Technical Article

Understanding Output Signal Swing in Op Amps

March 17, 2024 by Robert Keim

Learn about the characteristics and limitations of an operational amplifier’s output voltage range.

Operational amplifiers, or ‘op amps’, are fundamental to a large number of analog designs. As we learned in the preceding article, all real-life op amps place limitations on the allowable voltage range for input signals (input signal swing) and the available voltage range for output signals (output signal swing. Previously, we discussed input swing specifications—both how to interpret them and what happens if we exceed them. In this article, we’ll focus on the output voltage range.

Output voltage specifications indicate the points at which the output signal reaches its saturation limit, meaning the voltage can’t go any closer to that supply rail. The signal is then referred to as “clipped.” An example of signal clipping can be seen in Figure 1, which depicts simulated output saturation for the LT1880 op amp when powered by 2.5 V and –2.5 V.


Operational amplifier output saturation produces a clipped signal.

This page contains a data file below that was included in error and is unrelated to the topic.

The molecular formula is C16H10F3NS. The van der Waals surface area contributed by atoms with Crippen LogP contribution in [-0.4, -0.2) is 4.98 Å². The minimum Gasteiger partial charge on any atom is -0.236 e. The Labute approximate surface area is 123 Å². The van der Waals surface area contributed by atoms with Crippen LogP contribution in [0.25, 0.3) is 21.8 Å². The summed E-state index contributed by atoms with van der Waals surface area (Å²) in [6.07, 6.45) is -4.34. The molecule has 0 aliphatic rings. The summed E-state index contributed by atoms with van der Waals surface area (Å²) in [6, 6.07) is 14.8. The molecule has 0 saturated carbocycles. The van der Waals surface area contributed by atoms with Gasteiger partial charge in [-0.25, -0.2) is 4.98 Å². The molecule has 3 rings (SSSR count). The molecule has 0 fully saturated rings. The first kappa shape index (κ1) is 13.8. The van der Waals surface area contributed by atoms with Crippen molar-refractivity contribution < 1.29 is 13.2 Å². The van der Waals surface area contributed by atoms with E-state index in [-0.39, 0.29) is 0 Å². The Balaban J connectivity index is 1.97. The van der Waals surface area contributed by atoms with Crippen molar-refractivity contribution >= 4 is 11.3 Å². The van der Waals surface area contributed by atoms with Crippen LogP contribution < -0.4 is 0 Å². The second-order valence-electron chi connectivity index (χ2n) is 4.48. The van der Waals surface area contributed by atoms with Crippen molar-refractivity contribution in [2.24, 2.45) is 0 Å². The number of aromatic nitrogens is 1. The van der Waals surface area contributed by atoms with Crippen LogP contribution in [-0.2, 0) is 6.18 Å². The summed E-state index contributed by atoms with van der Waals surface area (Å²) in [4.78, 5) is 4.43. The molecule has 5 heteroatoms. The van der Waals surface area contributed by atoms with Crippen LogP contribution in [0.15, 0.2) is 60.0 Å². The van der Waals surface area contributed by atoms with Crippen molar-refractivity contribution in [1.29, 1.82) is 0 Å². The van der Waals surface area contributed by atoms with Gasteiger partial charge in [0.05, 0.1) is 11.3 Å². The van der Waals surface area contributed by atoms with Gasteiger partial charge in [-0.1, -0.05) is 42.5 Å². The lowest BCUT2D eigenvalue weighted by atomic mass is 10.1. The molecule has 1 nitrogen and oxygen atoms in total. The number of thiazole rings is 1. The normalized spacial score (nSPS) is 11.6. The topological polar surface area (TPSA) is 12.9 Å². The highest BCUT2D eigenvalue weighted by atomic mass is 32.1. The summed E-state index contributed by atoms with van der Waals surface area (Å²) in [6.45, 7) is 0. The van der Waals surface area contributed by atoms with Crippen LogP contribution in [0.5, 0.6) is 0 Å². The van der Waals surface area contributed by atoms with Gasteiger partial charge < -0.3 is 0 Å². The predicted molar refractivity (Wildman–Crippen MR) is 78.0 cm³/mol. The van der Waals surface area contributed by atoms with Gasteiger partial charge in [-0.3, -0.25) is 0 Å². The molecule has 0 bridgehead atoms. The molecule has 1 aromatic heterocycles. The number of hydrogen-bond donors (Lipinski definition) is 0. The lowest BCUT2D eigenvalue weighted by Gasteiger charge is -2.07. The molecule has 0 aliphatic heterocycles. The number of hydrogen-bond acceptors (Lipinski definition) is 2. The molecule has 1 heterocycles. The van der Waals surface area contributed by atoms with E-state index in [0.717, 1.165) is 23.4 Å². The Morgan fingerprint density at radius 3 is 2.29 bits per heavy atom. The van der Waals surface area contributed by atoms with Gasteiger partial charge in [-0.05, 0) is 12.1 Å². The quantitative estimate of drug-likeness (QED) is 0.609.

Figure 1. Op amp output saturation produces a clipped signal. Image used courtesy of Robert Keim


Saturation leads to a complete loss of correspondence between the input waveform and the output waveform. However, output swing performance can degrade even before the saturation point is reached. Applications that require very low distortion may be negatively affected by subtle nonlinearity that occurs as the output signal approaches the limits specified on its datasheet. If you’re not able to use simulations or lab testing to verify that distortion performance is acceptable, it’s a good idea to assume that the output signal needs to stay a couple hundred millivolts away from the saturation limits.

Like the input voltage range, the output voltage range depends on the op amp’s supply voltages and is specified in relation to the higher-voltage (V+) and lower-voltage (V) power rails. In the next section, we'll take a closer look at those specifications.


Reading the Datasheet

Table 1 gives the output swing specs for the LT1880 from Analog Devices—the same op amp whose performance we simulated above. Analog Devices describes this op amp as offering rail-to-rail output swing.